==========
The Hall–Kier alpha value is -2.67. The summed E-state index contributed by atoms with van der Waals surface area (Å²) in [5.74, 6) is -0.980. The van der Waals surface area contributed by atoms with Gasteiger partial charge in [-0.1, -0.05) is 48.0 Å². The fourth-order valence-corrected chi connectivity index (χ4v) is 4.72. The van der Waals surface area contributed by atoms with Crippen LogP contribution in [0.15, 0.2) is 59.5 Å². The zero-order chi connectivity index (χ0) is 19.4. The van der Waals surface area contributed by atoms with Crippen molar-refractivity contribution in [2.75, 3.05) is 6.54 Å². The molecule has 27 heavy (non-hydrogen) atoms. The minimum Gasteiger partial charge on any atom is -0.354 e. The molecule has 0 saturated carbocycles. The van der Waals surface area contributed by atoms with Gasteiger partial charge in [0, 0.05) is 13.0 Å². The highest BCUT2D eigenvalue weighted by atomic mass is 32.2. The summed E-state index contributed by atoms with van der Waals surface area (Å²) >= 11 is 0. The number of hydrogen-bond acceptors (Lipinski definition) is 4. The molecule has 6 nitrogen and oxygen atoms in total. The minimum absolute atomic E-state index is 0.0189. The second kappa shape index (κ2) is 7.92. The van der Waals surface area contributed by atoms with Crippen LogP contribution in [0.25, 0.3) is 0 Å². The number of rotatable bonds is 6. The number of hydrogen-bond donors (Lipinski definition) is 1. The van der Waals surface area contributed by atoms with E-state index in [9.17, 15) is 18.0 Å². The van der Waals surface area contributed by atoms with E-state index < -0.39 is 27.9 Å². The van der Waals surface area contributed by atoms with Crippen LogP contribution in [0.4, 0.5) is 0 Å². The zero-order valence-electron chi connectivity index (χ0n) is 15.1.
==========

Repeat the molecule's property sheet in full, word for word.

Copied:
The Hall–Kier alpha value is -2.67. The summed E-state index contributed by atoms with van der Waals surface area (Å²) in [5.74, 6) is -0.980. The van der Waals surface area contributed by atoms with Gasteiger partial charge in [-0.1, -0.05) is 48.0 Å². The fourth-order valence-corrected chi connectivity index (χ4v) is 4.72. The van der Waals surface area contributed by atoms with Crippen LogP contribution in [0.15, 0.2) is 59.5 Å². The zero-order chi connectivity index (χ0) is 19.4. The van der Waals surface area contributed by atoms with Crippen molar-refractivity contribution in [2.75, 3.05) is 6.54 Å². The molecule has 27 heavy (non-hydrogen) atoms. The minimum Gasteiger partial charge on any atom is -0.354 e. The molecule has 0 saturated carbocycles. The van der Waals surface area contributed by atoms with Gasteiger partial charge in [0, 0.05) is 13.0 Å². The highest BCUT2D eigenvalue weighted by atomic mass is 32.2. The summed E-state index contributed by atoms with van der Waals surface area (Å²) >= 11 is 0. The number of hydrogen-bond acceptors (Lipinski definition) is 4. The molecule has 6 nitrogen and oxygen atoms in total. The minimum absolute atomic E-state index is 0.0189. The second kappa shape index (κ2) is 7.92. The van der Waals surface area contributed by atoms with Crippen LogP contribution in [0.25, 0.3) is 0 Å². The number of rotatable bonds is 6. The number of hydrogen-bond donors (Lipinski definition) is 1. The van der Waals surface area contributed by atoms with E-state index in [9.17, 15) is 18.0 Å². The van der Waals surface area contributed by atoms with E-state index < -0.39 is 27.9 Å². The van der Waals surface area contributed by atoms with Crippen LogP contribution in [0.4, 0.5) is 0 Å². The zero-order valence-electron chi connectivity index (χ0n) is 15.1.